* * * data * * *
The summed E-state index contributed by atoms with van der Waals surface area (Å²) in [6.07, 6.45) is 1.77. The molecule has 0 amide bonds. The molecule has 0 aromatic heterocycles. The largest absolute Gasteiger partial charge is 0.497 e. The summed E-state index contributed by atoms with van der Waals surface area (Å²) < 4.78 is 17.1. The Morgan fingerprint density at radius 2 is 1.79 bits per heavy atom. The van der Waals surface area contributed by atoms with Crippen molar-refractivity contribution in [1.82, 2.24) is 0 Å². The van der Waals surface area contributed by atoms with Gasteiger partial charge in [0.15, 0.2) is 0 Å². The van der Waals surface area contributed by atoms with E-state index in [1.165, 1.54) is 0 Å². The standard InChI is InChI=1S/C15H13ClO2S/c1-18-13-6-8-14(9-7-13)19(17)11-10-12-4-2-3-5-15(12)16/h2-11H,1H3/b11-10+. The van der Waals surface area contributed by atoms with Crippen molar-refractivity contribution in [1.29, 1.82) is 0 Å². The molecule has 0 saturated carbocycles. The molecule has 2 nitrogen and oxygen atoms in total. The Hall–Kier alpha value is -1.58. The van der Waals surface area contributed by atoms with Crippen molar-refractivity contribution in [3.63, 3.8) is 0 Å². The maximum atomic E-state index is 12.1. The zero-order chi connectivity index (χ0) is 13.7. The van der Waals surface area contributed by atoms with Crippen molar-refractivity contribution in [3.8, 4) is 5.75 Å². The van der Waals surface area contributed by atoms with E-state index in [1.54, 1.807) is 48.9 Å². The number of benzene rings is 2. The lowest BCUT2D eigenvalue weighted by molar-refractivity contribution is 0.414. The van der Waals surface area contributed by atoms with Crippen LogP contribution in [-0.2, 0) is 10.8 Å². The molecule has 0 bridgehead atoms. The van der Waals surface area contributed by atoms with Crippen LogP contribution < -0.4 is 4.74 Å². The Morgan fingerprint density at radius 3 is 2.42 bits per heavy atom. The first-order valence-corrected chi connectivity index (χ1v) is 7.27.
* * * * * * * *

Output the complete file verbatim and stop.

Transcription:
The summed E-state index contributed by atoms with van der Waals surface area (Å²) in [6.07, 6.45) is 1.77. The molecule has 0 amide bonds. The molecule has 0 aromatic heterocycles. The largest absolute Gasteiger partial charge is 0.497 e. The summed E-state index contributed by atoms with van der Waals surface area (Å²) < 4.78 is 17.1. The Morgan fingerprint density at radius 2 is 1.79 bits per heavy atom. The van der Waals surface area contributed by atoms with Crippen molar-refractivity contribution in [1.82, 2.24) is 0 Å². The van der Waals surface area contributed by atoms with Gasteiger partial charge in [0.15, 0.2) is 0 Å². The van der Waals surface area contributed by atoms with E-state index in [1.165, 1.54) is 0 Å². The standard InChI is InChI=1S/C15H13ClO2S/c1-18-13-6-8-14(9-7-13)19(17)11-10-12-4-2-3-5-15(12)16/h2-11H,1H3/b11-10+. The van der Waals surface area contributed by atoms with Crippen molar-refractivity contribution in [1.29, 1.82) is 0 Å². The molecule has 0 saturated carbocycles. The molecule has 2 nitrogen and oxygen atoms in total. The Hall–Kier alpha value is -1.58. The van der Waals surface area contributed by atoms with Crippen molar-refractivity contribution in [3.63, 3.8) is 0 Å². The maximum atomic E-state index is 12.1. The zero-order chi connectivity index (χ0) is 13.7. The van der Waals surface area contributed by atoms with Crippen molar-refractivity contribution in [3.8, 4) is 5.75 Å². The van der Waals surface area contributed by atoms with E-state index in [1.54, 1.807) is 48.9 Å². The number of benzene rings is 2. The lowest BCUT2D eigenvalue weighted by molar-refractivity contribution is 0.414. The van der Waals surface area contributed by atoms with Crippen LogP contribution in [-0.2, 0) is 10.8 Å². The molecule has 0 bridgehead atoms. The van der Waals surface area contributed by atoms with Crippen LogP contribution < -0.4 is 4.74 Å². The Morgan fingerprint density at radius 3 is 2.42 bits per heavy atom. The first-order valence-corrected chi connectivity index (χ1v) is 7.27.